a tract of low wet land, often treeless and periodically inundated, generally characterized by a growth of grasses, sedges, cattails, and rushes.
low poorly drained land that is sometimes flooded and often lies at the edge of lakes, streams, etc Compare swamp (sense 1) related adjective paludal
Dame (Edith) Ngaio (ˈnaɪəʊ). 1899–1981, New Zealand crime writer, living in Britain (from 1928). Her many detective novels include Final Curtain (1947) and Last Ditch (1977)
Rodney (William). born 1947, Australian cricketer: a wicketkeeper, he took 355 dismissals in 96 test matches (1970–84)
Old English mersc, merisc “marsh, swamp,” from West Germanic *marisko (cf. Old Frisian and Old Saxon marsk “marsh,” Middle Dutch mersch, Dutch mars, German Marsch, Danish marsk), probably from Proto-Germanic *mari- “sea” (see mere (n.)).
An area of low-lying wetland in which the level of water is generally shallow and often fluctuating. The water may be either standing or slow-moving. The water in a marsh is also more or less neutral or alkaline, in contrast to the water in a bog, which is acidic. The environment of a marsh is in general well-oxygenated and nutrient-rich and allows a great variety of organisms to flourish. In contrast to a swamp, in which there is an abundance of woody plants, the plants in a marsh are mostly herbaceous. Reeds and rushes dominate the vegetation of marshes. See also salt marsh.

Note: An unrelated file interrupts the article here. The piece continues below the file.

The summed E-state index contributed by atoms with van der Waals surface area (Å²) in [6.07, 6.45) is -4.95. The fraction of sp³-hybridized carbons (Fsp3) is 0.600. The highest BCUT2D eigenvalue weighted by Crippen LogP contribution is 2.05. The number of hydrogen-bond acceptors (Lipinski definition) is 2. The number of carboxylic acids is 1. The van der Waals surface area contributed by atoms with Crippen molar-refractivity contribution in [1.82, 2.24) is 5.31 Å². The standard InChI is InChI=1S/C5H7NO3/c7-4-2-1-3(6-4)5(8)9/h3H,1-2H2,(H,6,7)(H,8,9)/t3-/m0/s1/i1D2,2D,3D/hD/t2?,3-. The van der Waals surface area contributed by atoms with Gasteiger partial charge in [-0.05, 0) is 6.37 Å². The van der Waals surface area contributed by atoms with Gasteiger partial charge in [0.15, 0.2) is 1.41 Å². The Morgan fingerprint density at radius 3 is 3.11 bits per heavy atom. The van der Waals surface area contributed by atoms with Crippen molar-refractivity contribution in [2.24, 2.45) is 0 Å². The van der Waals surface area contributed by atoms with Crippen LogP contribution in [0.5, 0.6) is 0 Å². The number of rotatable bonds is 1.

noun 1. a fern, Thelypteris palustris, having pinnatifid fronds and growing in wet places. noun 1. a fern of marshy woodlands, Thelypteris palustris, having pale green pinnate leaves and an underground rootstock
- Marsh fever
noun 1. another name for malaria
[mahrsh-feeld] /ˈmɑrʃˌfild/ noun 1. a city in SE Massachusetts. 2. a city in central Wisconsin.
noun 1. a gaseous decomposition product of organic matter, consisting primarily of methane. noun 1. a hydrocarbon gas largely composed of methane formed when organic material decays in the absence of air marsh gas n. See methane.